Crypto mining’s energy use problem has been well documented. If bitcoin mining were a country, an analysis by Digiconomist shows its current annual energy use would rank between the Netherlands and Pakistan (ethereum, meanwhile, sits between Peru and Portugal). Mining operations seek out cheap energy, and that often means fossil fuels.

In comparison, a crypto mine pushing a big renewable project forward doesn’t seem all that bad. But Hedges said the scale of this proposed project seems absurd in a state where utilities haven’t approved many utility-scale solar projects at all to replace fossil fuel generation for everyday energy needs. The state legislature is also currently debating eliminating portions of Montana’s renewable energy standards, including one that mandates utilities purchase renewables from local companies.

“We can’t even get renewable energy for people’s everyday lives in this state—what the hell are we doing trying to move forward with renewable energy for cryptocurrency, which is just an industry designed to enrich a very few number of people?” said Hedges.

It could also usurp any goodwill toward other renewables projects. In other states, renewable projects that would power people’s homes have faced pushed back due to NIMBY-like concerns about wind and solar blocking the view to how renewables may interfere with local industries like tourism and fishing.

Hedges’s “pie-in-the-sky” descriptor seems pretty fitting the further you dig into the wild backstory of this project. The manager of the Atlas Power facility and owner of FX Solutions, Rick Tabish, was convicted in the early 2000s for the murder of a Las Vegas casino magnate. He was acquitted after his original conviction was overturned, but served time in federal prison for related charges.

A 2019 Montana Standard profile of Tabish describes how he landed back on his feet after being released in 2010 by selling Carhartts out of the back of his truck to oil drillers in the Bakken oil fields. He switched over to crypto by 2018 when the mining operation fired up at the Atlas Power project (which was initially called CryptoWatt). A couple months after Tabish’s Montana Standard profile, he and the minority owner of the CryptoWatt mine, Kevin Washington, sued the majority owner, who had been indicted in New Jersey on charges of drumming up a $720 million crypto Ponzi scheme with a separate company. After the case was moved to federal court, the ownership of CryptoWatt was transferred to Washington—who had to pay several million dollars to take over the mine and went $100 million into debt installing new servers. Helped by a huge bull run on cryptocurrency in 2020 and 2021, they pressed forward, renaming the project Atlas Power.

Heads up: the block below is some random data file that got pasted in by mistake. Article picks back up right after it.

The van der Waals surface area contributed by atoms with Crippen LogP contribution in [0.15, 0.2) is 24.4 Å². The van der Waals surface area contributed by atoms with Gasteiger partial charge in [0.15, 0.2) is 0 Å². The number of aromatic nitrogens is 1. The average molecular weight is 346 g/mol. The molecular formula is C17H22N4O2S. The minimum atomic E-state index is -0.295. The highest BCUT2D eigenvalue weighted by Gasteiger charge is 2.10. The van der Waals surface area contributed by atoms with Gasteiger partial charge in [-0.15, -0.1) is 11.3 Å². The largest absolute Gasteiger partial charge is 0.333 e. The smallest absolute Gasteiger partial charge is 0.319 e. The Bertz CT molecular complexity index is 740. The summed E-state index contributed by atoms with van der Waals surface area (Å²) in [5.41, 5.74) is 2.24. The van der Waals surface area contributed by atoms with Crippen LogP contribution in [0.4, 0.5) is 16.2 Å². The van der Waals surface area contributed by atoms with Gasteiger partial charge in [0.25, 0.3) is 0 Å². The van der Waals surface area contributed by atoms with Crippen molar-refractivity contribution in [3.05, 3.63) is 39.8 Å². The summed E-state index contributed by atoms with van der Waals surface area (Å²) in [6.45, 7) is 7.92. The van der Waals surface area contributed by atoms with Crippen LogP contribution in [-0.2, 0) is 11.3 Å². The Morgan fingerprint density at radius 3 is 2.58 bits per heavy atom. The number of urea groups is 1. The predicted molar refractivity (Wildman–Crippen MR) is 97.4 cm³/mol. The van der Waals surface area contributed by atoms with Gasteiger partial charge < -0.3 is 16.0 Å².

Crypto mining has been floated by some as a new boom industry for states that are experiencing economic downturn as other jobs move away, especially places where real mining once dominated. But crypto mining isn’t physical mining; the heavy lifting is done by computer processors, not people. Bitcoin mining is also a very new and very unpredictable industry that has, to put it mildly, a pretty unreliable track record in terms of enriching communities around it. (Atlas Power only provided around 32 jobs at the beginning of 2020.)

Building out renewable energy for an industry that benefits only a few people is a tricky proposition. It becomes even more complicated when you consider what a tough sell big clean energy projects are across the country at a time when we need to be building them out to decarbonize whole existing industries that millions rely on, from commercial real estate to charging stations for electric vehicles.

“We’re using up all our goodwill towards solar on a project that doesn’t serve the needs of Montanans today,” said Hedges.